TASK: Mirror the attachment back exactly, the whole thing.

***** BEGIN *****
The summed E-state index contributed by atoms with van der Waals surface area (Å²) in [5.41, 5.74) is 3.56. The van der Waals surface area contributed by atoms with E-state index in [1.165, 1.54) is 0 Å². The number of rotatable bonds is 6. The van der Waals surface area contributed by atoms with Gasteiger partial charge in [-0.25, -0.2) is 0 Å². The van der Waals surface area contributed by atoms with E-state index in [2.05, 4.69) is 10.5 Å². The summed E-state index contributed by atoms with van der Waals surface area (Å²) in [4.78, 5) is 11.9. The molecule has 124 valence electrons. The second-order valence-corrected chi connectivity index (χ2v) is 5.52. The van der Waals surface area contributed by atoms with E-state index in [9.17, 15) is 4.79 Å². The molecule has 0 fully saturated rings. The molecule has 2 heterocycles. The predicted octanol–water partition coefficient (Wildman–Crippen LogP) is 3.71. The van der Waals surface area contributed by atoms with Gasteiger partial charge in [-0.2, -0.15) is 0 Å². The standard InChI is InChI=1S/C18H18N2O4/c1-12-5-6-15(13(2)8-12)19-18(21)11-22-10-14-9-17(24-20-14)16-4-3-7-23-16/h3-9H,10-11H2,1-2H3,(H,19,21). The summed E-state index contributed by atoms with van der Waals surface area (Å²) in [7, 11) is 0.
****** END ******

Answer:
The summed E-state index contributed by atoms with van der Waals surface area (Å²) in [5.41, 5.74) is 3.56. The van der Waals surface area contributed by atoms with E-state index in [1.165, 1.54) is 0 Å². The number of rotatable bonds is 6. The van der Waals surface area contributed by atoms with Gasteiger partial charge in [-0.25, -0.2) is 0 Å². The van der Waals surface area contributed by atoms with E-state index in [2.05, 4.69) is 10.5 Å². The summed E-state index contributed by atoms with van der Waals surface area (Å²) in [4.78, 5) is 11.9. The molecule has 124 valence electrons. The second-order valence-corrected chi connectivity index (χ2v) is 5.52. The van der Waals surface area contributed by atoms with E-state index in [9.17, 15) is 4.79 Å². The molecule has 0 fully saturated rings. The molecule has 2 heterocycles. The predicted octanol–water partition coefficient (Wildman–Crippen LogP) is 3.71. The van der Waals surface area contributed by atoms with Gasteiger partial charge in [-0.2, -0.15) is 0 Å². The standard InChI is InChI=1S/C18H18N2O4/c1-12-5-6-15(13(2)8-12)19-18(21)11-22-10-14-9-17(24-20-14)16-4-3-7-23-16/h3-9H,10-11H2,1-2H3,(H,19,21). The summed E-state index contributed by atoms with van der Waals surface area (Å²) in [7, 11) is 0.